Ambushed

Voting proved to be an unexpected challenge this year.

A few weeks ago, I voted early in the Super Tuesday election.  Over the decades, I’ve learned the benefit of voting early to avoid long lines on election day, as long as I’m prepared to do so in the early timeframe.  If not, I will wait until election day when I’m as prepared and informed as I can be on my decisions because I take this responsibility seriously.  Voting early was a great decision, as the voting lines this year were very, very long on election day, due to both the presidential primary and an open seat in our congressional district for the first time in many years.

As I entered the voting area at a nearby grocery store and dug my driver’s license out of my purse, I suddenly felt ill at ease and tried to figure out why I felt this way as I also talked with the election volunteer.  It didn’t take long for me to realize what was wrong.  For over fifteen years, I have seldom, if ever, gone to vote by myself.  I always took my elderly mother with me.  Now, for the first time in many years, I was all alone while voting.

Voted

I kept my composure fairly well during the initial process, but the tears started to flow in earnest while I was selecting my candidates at the voting machine.  Thankfully, I had my *long* written list with me, so the process went fairly quickly, and after pushing the big red “Cast Ballot” button, I headed to the restroom nearby to grab a tissue and wipe the tears streaming down my face.  A sweet older lady walked in and even asked if I was ok, and I assured her that I was fine.  I briefly shared why I was teary so that she wouldn’t worry, and to my surprise, she gave me a little hug, which made me want to cry even more.  I somehow kept it together at that moment, thanking her for her kindness, and I made it through the balance of the day with no issues for the most part.

Hubby was out-of-town on business that night, so I took the opportunity to sit outside on the back porch with the dogs and a book before bedtime, thanks to the warmth of our new propane table heater which provided just the right amount of heat to keep me comfortable in the late evening cool.  After about fifteen minutes, though, the tears started flowing again.  Sometimes I just need to let them flow, and this was a time to just have a good ol’ cry with only the dogs as witnesses.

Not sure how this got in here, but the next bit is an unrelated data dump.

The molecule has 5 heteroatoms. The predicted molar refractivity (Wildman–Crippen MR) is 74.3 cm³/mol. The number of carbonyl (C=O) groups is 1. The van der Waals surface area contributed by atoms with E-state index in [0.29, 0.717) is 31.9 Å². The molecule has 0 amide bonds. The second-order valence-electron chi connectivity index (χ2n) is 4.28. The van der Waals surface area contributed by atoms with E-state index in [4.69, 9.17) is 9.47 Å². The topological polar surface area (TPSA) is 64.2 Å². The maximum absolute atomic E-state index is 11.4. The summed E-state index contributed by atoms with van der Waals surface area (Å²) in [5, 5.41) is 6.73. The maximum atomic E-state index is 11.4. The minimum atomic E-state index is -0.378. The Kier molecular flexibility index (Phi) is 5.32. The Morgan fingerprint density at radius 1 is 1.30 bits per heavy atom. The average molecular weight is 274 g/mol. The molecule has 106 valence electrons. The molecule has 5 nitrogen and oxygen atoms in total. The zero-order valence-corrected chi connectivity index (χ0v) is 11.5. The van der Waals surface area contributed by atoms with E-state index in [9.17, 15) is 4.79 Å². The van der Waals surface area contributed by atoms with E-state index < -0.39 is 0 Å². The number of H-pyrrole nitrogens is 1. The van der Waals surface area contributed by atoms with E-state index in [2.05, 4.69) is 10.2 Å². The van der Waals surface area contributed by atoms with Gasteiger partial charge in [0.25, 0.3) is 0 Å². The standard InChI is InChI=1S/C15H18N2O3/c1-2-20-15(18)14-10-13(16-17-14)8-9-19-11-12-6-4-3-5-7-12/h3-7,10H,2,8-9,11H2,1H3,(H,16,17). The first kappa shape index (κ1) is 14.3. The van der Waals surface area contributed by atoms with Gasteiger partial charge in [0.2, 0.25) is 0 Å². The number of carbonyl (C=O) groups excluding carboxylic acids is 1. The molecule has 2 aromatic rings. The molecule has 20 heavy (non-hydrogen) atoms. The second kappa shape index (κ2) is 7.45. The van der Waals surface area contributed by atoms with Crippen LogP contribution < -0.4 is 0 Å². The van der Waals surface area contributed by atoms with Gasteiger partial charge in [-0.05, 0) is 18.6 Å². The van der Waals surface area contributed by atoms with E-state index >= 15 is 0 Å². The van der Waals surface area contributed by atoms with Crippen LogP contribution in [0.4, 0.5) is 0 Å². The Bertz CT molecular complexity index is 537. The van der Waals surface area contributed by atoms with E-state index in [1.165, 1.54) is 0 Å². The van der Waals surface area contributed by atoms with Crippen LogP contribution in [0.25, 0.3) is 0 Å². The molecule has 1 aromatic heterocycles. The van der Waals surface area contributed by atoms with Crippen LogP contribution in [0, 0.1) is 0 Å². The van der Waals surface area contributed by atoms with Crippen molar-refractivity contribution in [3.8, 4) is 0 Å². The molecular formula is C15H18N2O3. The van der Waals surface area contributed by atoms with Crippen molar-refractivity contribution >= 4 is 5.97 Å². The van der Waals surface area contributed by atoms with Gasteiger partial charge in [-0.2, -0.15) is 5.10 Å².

As I sat there, I remembered the many times Mom and I went to vote together and the call I nearly always got from her on the first day of early voting to remind me that we needed to go vote soon.  I also remembered one particular election.  A few years ago, Mom was very sick on the day that the voting machines were brought to the assisted living place where she lived.  I had already told her that I would come to her room and escort her through the initial process, while also voting early there myself.  Due to her illness that day, it was very hard for her to even get out of bed, but she insisted on voting anyway.  I helped her get dressed and pushed her in a wheelchair to the lobby to go vote, and I will never forget her insistence on voting that particular day.  There was a certain gentleman running for office for the first time, and she was determined to throw her support behind him.  I missed Mom terribly that night as I sat there all alone with only my sweet pups and years worth of memories to keep me company, and it was time to just succumb to another round of grief for a few minutes.